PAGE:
Christianity lives in the tension between its apocalyptic vision of life and its creational mandate to occupy. The former pushes Christians to uproot and pull down the orders of society while the latter draws them back toward the earth and roots them in the orders of creation. Continue Reading »
This historical study by an assistant professor at the Lutheran-affiliated Valparaiso University in Indiana focuses on one of the most fascinating chapters in American history: Chicago labor relations between the end of the Civil War and the beginning of the 20th century. In those decades the city churned with industrial development, drawing ever greater numbers of native-born, Irish, northern European, African American, and southern and eastern European laborers.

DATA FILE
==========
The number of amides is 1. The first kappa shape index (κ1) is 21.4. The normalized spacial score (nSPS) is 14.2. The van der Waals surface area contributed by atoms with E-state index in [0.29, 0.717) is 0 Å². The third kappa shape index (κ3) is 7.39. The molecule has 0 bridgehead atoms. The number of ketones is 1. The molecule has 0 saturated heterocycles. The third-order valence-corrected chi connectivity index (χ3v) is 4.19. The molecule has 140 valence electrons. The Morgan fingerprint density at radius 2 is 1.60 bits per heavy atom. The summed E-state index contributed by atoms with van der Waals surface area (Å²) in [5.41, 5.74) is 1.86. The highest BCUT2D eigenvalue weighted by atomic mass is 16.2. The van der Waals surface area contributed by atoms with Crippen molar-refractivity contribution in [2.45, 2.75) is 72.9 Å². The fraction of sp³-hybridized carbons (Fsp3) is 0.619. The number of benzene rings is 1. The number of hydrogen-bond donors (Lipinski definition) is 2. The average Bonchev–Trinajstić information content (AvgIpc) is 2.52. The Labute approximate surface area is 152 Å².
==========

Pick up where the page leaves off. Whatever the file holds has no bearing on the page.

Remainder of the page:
Richard Norton Smith’s outstanding new biography of Nelson Rockefeller does not directly focus much on the religious beliefs of the wealthy scion and long-time presidential aspirant. But there are enough tidbits to imply that he was a Social Gospel Christian, very much the product of his family’s targeted philanthropy and devotion to liberal Protestantism.The grandson of America’s first billionaire, Rockefeller was born into a pious Baptist home where liquor, smoking and profanity were prohibited, family prayers were a daily ritual, and the Sabbath always sacred. His grandfather, John Sr., the builder of an oil empire, was a conventional but not very theologically minded Baptist. His father, John Jr., the heir and only son, was devout but committed to modernizing Christianity under the guidance of experts he would fund. His counsel for philanthropy was Raymond Fosdick, a backslidden Baptist who championed cautiously progressive causes. Fosdick was brother to the great liberal preacher Harry Emerson, a zealous foe of “fundamentalism” who had survived a Presbyterian heresy trial. Continue Reading »